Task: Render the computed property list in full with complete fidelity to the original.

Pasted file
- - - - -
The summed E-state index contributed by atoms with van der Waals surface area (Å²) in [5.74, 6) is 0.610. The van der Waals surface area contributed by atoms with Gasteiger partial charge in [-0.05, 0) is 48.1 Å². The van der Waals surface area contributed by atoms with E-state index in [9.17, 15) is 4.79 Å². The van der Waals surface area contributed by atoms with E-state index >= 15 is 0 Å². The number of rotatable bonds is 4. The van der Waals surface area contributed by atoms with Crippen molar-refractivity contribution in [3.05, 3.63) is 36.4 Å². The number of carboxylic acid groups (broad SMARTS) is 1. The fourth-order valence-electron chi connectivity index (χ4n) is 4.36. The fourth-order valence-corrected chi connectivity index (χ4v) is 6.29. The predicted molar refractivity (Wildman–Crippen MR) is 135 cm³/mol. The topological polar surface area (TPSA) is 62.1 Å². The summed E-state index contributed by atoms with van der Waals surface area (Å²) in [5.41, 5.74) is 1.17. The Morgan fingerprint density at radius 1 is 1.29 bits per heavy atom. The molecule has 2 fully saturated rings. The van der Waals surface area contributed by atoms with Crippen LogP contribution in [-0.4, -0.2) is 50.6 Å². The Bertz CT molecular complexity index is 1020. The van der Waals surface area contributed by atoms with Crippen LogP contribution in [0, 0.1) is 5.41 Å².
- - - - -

The summed E-state index contributed by atoms with van der Waals surface area (Å²) in [5.74, 6) is 0.610. The van der Waals surface area contributed by atoms with Gasteiger partial charge in [-0.05, 0) is 48.1 Å². The van der Waals surface area contributed by atoms with E-state index in [9.17, 15) is 4.79 Å². The van der Waals surface area contributed by atoms with E-state index >= 15 is 0 Å². The number of rotatable bonds is 4. The van der Waals surface area contributed by atoms with Crippen molar-refractivity contribution in [3.05, 3.63) is 36.4 Å². The number of carboxylic acid groups (broad SMARTS) is 1. The fourth-order valence-electron chi connectivity index (χ4n) is 4.36. The fourth-order valence-corrected chi connectivity index (χ4v) is 6.29. The predicted molar refractivity (Wildman–Crippen MR) is 135 cm³/mol. The topological polar surface area (TPSA) is 62.1 Å². The summed E-state index contributed by atoms with van der Waals surface area (Å²) in [5.41, 5.74) is 1.17. The Morgan fingerprint density at radius 1 is 1.29 bits per heavy atom. The molecule has 2 fully saturated rings. The van der Waals surface area contributed by atoms with Crippen LogP contribution in [-0.4, -0.2) is 50.6 Å². The Bertz CT molecular complexity index is 1020. The van der Waals surface area contributed by atoms with Crippen LogP contribution in [0, 0.1) is 5.41 Å².